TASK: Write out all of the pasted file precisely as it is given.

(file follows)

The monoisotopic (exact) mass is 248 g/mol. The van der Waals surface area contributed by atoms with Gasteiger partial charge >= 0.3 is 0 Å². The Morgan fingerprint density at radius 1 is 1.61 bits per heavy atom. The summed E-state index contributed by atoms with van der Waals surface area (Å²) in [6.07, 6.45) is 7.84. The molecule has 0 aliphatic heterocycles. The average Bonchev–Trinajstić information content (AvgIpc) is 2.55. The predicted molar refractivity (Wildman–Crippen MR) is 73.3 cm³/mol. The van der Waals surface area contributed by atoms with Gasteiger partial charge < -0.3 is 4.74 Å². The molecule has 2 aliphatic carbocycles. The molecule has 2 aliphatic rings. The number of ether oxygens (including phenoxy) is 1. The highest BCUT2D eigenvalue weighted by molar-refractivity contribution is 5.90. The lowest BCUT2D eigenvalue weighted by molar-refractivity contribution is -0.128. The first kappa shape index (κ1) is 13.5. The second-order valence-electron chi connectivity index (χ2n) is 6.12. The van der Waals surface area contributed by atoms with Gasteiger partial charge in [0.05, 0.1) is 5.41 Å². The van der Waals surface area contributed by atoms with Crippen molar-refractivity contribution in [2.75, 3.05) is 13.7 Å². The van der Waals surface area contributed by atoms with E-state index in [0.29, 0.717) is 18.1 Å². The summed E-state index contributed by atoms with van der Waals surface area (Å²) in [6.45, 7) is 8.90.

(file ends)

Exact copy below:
The monoisotopic (exact) mass is 248 g/mol. The van der Waals surface area contributed by atoms with Gasteiger partial charge >= 0.3 is 0 Å². The Morgan fingerprint density at radius 1 is 1.61 bits per heavy atom. The summed E-state index contributed by atoms with van der Waals surface area (Å²) in [6.07, 6.45) is 7.84. The molecule has 0 aliphatic heterocycles. The average Bonchev–Trinajstić information content (AvgIpc) is 2.55. The predicted molar refractivity (Wildman–Crippen MR) is 73.3 cm³/mol. The van der Waals surface area contributed by atoms with Gasteiger partial charge < -0.3 is 4.74 Å². The molecule has 2 aliphatic carbocycles. The molecule has 2 aliphatic rings. The number of ether oxygens (including phenoxy) is 1. The highest BCUT2D eigenvalue weighted by molar-refractivity contribution is 5.90. The lowest BCUT2D eigenvalue weighted by molar-refractivity contribution is -0.128. The first kappa shape index (κ1) is 13.5. The second-order valence-electron chi connectivity index (χ2n) is 6.12. The van der Waals surface area contributed by atoms with Gasteiger partial charge in [0.05, 0.1) is 5.41 Å². The van der Waals surface area contributed by atoms with Crippen molar-refractivity contribution in [2.75, 3.05) is 13.7 Å². The van der Waals surface area contributed by atoms with E-state index in [0.29, 0.717) is 18.1 Å². The summed E-state index contributed by atoms with van der Waals surface area (Å²) in [6.45, 7) is 8.90.